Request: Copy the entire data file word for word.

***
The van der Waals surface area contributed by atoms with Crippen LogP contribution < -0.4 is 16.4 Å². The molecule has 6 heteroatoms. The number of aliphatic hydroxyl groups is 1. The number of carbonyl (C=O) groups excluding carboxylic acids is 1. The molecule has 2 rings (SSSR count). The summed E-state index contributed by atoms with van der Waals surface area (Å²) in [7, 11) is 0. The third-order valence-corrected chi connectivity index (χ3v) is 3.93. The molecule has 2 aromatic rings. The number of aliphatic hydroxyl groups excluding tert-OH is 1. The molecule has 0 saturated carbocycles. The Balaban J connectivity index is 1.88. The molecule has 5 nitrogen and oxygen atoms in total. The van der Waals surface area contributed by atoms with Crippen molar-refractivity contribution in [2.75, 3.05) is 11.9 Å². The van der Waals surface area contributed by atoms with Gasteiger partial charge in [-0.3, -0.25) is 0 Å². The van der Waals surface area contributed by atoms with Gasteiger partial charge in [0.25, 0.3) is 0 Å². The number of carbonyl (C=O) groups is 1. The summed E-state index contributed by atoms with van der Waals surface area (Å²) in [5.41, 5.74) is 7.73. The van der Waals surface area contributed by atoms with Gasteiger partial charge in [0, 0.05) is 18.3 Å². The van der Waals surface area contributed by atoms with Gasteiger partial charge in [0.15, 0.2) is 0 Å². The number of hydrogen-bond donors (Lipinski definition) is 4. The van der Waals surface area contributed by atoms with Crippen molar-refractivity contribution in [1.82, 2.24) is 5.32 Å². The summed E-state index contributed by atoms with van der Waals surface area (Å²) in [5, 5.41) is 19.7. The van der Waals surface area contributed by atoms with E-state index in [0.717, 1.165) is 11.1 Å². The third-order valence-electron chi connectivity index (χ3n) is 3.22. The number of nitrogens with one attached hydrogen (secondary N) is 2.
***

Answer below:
The van der Waals surface area contributed by atoms with Crippen LogP contribution < -0.4 is 16.4 Å². The molecule has 6 heteroatoms. The number of aliphatic hydroxyl groups is 1. The number of carbonyl (C=O) groups excluding carboxylic acids is 1. The molecule has 2 rings (SSSR count). The summed E-state index contributed by atoms with van der Waals surface area (Å²) in [7, 11) is 0. The third-order valence-corrected chi connectivity index (χ3v) is 3.93. The molecule has 2 aromatic rings. The number of aliphatic hydroxyl groups excluding tert-OH is 1. The molecule has 0 saturated carbocycles. The Balaban J connectivity index is 1.88. The molecule has 5 nitrogen and oxygen atoms in total. The van der Waals surface area contributed by atoms with Crippen molar-refractivity contribution in [2.75, 3.05) is 11.9 Å². The van der Waals surface area contributed by atoms with Gasteiger partial charge in [-0.3, -0.25) is 0 Å². The van der Waals surface area contributed by atoms with Gasteiger partial charge in [0.25, 0.3) is 0 Å². The number of carbonyl (C=O) groups is 1. The summed E-state index contributed by atoms with van der Waals surface area (Å²) in [5.41, 5.74) is 7.73. The van der Waals surface area contributed by atoms with Gasteiger partial charge in [0, 0.05) is 18.3 Å². The van der Waals surface area contributed by atoms with Gasteiger partial charge in [0.15, 0.2) is 0 Å². The number of hydrogen-bond donors (Lipinski definition) is 4. The van der Waals surface area contributed by atoms with Crippen molar-refractivity contribution in [1.82, 2.24) is 5.32 Å². The summed E-state index contributed by atoms with van der Waals surface area (Å²) in [5, 5.41) is 19.7. The van der Waals surface area contributed by atoms with E-state index in [0.717, 1.165) is 11.1 Å². The third-order valence-electron chi connectivity index (χ3n) is 3.22. The number of nitrogens with one attached hydrogen (secondary N) is 2.